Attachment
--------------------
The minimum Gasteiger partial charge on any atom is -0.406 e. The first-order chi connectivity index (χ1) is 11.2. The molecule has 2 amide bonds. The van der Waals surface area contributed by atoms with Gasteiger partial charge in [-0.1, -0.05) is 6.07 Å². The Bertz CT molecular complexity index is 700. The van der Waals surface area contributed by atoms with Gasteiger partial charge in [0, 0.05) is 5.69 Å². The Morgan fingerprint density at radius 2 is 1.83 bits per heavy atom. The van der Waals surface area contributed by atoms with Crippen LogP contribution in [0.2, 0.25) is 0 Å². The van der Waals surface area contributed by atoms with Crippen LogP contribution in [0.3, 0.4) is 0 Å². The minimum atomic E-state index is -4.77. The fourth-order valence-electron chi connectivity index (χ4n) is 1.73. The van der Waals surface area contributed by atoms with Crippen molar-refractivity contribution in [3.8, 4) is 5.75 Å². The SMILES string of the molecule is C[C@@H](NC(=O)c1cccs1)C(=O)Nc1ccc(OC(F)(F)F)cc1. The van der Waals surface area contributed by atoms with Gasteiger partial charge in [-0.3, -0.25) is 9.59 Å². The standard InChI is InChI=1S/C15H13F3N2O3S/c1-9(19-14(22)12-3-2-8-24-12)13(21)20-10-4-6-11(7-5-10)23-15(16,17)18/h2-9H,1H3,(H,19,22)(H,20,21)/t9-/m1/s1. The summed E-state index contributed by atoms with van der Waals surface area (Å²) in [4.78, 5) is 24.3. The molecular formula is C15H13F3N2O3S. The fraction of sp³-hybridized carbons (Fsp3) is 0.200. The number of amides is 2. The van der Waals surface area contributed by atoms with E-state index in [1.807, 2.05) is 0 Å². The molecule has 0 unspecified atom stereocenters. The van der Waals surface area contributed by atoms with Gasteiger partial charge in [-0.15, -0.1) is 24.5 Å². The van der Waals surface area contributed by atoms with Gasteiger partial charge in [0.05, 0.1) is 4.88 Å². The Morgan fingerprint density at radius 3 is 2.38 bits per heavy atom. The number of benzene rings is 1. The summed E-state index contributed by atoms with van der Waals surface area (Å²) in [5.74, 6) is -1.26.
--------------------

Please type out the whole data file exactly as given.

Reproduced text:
The minimum Gasteiger partial charge on any atom is -0.406 e. The first-order chi connectivity index (χ1) is 11.2. The molecule has 2 amide bonds. The van der Waals surface area contributed by atoms with Gasteiger partial charge in [-0.1, -0.05) is 6.07 Å². The Bertz CT molecular complexity index is 700. The van der Waals surface area contributed by atoms with Gasteiger partial charge in [0, 0.05) is 5.69 Å². The Morgan fingerprint density at radius 2 is 1.83 bits per heavy atom. The van der Waals surface area contributed by atoms with Crippen LogP contribution in [0.2, 0.25) is 0 Å². The van der Waals surface area contributed by atoms with Crippen LogP contribution in [0.3, 0.4) is 0 Å². The minimum atomic E-state index is -4.77. The fourth-order valence-electron chi connectivity index (χ4n) is 1.73. The van der Waals surface area contributed by atoms with Crippen molar-refractivity contribution in [3.8, 4) is 5.75 Å². The SMILES string of the molecule is C[C@@H](NC(=O)c1cccs1)C(=O)Nc1ccc(OC(F)(F)F)cc1. The van der Waals surface area contributed by atoms with Gasteiger partial charge in [-0.3, -0.25) is 9.59 Å². The standard InChI is InChI=1S/C15H13F3N2O3S/c1-9(19-14(22)12-3-2-8-24-12)13(21)20-10-4-6-11(7-5-10)23-15(16,17)18/h2-9H,1H3,(H,19,22)(H,20,21)/t9-/m1/s1. The summed E-state index contributed by atoms with van der Waals surface area (Å²) in [4.78, 5) is 24.3. The molecular formula is C15H13F3N2O3S. The fraction of sp³-hybridized carbons (Fsp3) is 0.200. The number of amides is 2. The van der Waals surface area contributed by atoms with E-state index in [1.807, 2.05) is 0 Å². The molecule has 0 unspecified atom stereocenters. The van der Waals surface area contributed by atoms with Gasteiger partial charge in [-0.15, -0.1) is 24.5 Å². The van der Waals surface area contributed by atoms with Gasteiger partial charge in [0.05, 0.1) is 4.88 Å². The Morgan fingerprint density at radius 3 is 2.38 bits per heavy atom. The number of benzene rings is 1. The summed E-state index contributed by atoms with van der Waals surface area (Å²) in [5.74, 6) is -1.26.